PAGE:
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No POST, will not shutdown -- CPU or grounding?

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August 23, 2010 7:59:00 PM

This is an ongoing problem I've been having with a build. All of the fans startup when I power it up, but I get no POST, let alone a boot. However it is impossible to turn off via the power button. The reset button as no effect either. I've swapped out the PSU and got the same problems, so it can be ruled out. The motherboard gives a green led light and I previously had a foxconn motheroard in the system with the exact same sysmptoms.

I'm therefore thinking there is a problem with the CPU, or maybe a grounding issue? So far I've tried everything on the hardware troubleshooting guide on the forums, other than resetting the cmos.

Asus M4A87TD/USB3 870 Socket AM3 8 Channel Audio ATX Motherboard
AMD 955 @ 3.2 ghz
OCZ Stealth xtreme 600w PSU
Coolermaster 330 case
Seagate barracuda 7200rpm 500gb
samsung CD drive
2X 2GB of OCZ ddr3 1333

August 23, 2010 8:48:12 PM

I'm assuming you DID connect the case power and reset buttons to the motherboard?

If you had the same problem with a different motherboard then perhaps it's the CASE with the issue, perhaps the buttons aren't working...

Does it beep? Beep codes can be used to figure out what the post issue is.
Also, I'm assuming nothing shows up on screen?
Have you tried a cheap video card to see if the motherboard is just not outputing video properly? If nothing comes on the screen then it could be a video issue. Have you tried a different monitor and different monitor cable?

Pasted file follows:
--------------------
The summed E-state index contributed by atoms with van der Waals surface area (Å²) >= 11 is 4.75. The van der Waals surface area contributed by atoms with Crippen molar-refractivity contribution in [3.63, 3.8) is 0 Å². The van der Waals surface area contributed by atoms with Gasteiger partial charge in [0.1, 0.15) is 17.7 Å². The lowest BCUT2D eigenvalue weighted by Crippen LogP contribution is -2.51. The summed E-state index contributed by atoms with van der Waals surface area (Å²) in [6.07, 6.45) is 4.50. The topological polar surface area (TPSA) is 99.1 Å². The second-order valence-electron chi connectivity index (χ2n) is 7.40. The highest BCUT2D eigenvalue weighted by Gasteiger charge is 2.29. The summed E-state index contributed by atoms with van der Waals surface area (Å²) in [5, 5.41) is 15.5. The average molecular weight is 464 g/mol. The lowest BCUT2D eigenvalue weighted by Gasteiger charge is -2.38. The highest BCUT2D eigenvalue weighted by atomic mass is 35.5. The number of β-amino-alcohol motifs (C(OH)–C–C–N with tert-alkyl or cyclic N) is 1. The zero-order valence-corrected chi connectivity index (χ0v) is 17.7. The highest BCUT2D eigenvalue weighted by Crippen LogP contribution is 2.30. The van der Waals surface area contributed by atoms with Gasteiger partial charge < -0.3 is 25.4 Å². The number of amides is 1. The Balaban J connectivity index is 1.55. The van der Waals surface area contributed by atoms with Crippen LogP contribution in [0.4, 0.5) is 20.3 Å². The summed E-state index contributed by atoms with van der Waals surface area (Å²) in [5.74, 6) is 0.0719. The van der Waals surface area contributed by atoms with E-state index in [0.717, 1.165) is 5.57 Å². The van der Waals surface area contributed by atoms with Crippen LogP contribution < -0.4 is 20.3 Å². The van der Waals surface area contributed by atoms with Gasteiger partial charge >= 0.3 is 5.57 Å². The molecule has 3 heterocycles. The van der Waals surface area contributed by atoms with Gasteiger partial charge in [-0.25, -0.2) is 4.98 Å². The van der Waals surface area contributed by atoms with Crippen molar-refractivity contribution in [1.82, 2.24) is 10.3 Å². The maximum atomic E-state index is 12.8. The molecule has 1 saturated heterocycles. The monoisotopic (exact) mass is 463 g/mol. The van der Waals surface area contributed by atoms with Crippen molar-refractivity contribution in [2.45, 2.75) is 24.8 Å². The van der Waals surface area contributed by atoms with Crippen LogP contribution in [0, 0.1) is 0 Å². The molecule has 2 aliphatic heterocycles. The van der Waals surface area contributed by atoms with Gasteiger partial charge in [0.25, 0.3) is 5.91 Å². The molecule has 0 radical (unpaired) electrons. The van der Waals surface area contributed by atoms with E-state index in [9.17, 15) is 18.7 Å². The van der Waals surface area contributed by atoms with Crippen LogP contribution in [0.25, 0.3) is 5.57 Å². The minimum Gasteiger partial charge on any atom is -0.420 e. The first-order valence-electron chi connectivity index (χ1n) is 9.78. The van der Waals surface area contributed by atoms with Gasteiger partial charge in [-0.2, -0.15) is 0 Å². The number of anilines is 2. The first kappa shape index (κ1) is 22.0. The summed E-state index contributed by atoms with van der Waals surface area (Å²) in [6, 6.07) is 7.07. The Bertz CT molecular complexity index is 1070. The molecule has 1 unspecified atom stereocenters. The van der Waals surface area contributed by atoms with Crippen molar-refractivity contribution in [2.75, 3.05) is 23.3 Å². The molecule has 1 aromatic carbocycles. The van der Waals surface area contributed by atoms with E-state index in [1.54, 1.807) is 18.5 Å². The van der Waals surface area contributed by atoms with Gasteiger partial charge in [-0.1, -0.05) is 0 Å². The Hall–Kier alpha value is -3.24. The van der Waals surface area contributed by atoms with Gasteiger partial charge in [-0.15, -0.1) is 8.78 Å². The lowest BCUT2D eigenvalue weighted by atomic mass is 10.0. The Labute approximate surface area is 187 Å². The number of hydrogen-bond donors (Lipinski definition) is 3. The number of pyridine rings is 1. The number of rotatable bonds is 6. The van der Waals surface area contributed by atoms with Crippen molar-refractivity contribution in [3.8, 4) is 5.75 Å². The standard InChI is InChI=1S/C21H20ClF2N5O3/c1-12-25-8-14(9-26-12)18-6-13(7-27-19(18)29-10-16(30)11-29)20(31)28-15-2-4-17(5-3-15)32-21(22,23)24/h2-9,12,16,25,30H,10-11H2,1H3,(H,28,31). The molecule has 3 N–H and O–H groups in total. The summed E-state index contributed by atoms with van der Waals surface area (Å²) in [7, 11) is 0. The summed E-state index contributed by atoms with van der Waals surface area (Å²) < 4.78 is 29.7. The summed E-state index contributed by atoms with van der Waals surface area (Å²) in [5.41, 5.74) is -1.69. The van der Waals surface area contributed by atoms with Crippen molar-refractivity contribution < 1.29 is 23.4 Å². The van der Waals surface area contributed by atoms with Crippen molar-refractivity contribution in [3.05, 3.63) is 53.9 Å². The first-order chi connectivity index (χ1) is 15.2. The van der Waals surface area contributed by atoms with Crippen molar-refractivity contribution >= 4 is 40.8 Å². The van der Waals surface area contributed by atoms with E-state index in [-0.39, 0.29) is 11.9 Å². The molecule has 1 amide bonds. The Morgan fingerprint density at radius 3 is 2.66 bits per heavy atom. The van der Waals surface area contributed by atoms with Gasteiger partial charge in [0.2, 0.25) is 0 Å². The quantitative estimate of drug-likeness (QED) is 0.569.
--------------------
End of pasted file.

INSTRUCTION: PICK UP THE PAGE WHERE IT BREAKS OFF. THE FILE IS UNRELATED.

August 23, 2010 10:10:30 PM

Yep, all of the case cables were plugged in, including the beep code speaker. No beep codes when it powers up and no video output. The foxconn I put in previously had an integrated gpu, so that should rule out my current gpu as the cause. Yes, I've tried a different monitor, but not a different cable; I've tried HDMI so far so I'll give DVI a shot, but I don't think its gonna do much. The question still stands why I can't shut the system down or restart it via the buttons.

I have considered whether the button might be broken, but shouldn't this not be an issue if the button can power the system on? Another quick question, does it matter which of the two four pin cpu power connectors you use? I've plugged in the one labelled "1" and was just wondering whether this might be the cause of the problem, I though both four pins supplied the same power.
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a c 122 B Homebuilt system
August 24, 2010 3:53:23 AM

The POST can be successful (a single short beep) or unsuccessful (any other beep pattern). Silence indicates that it did not run.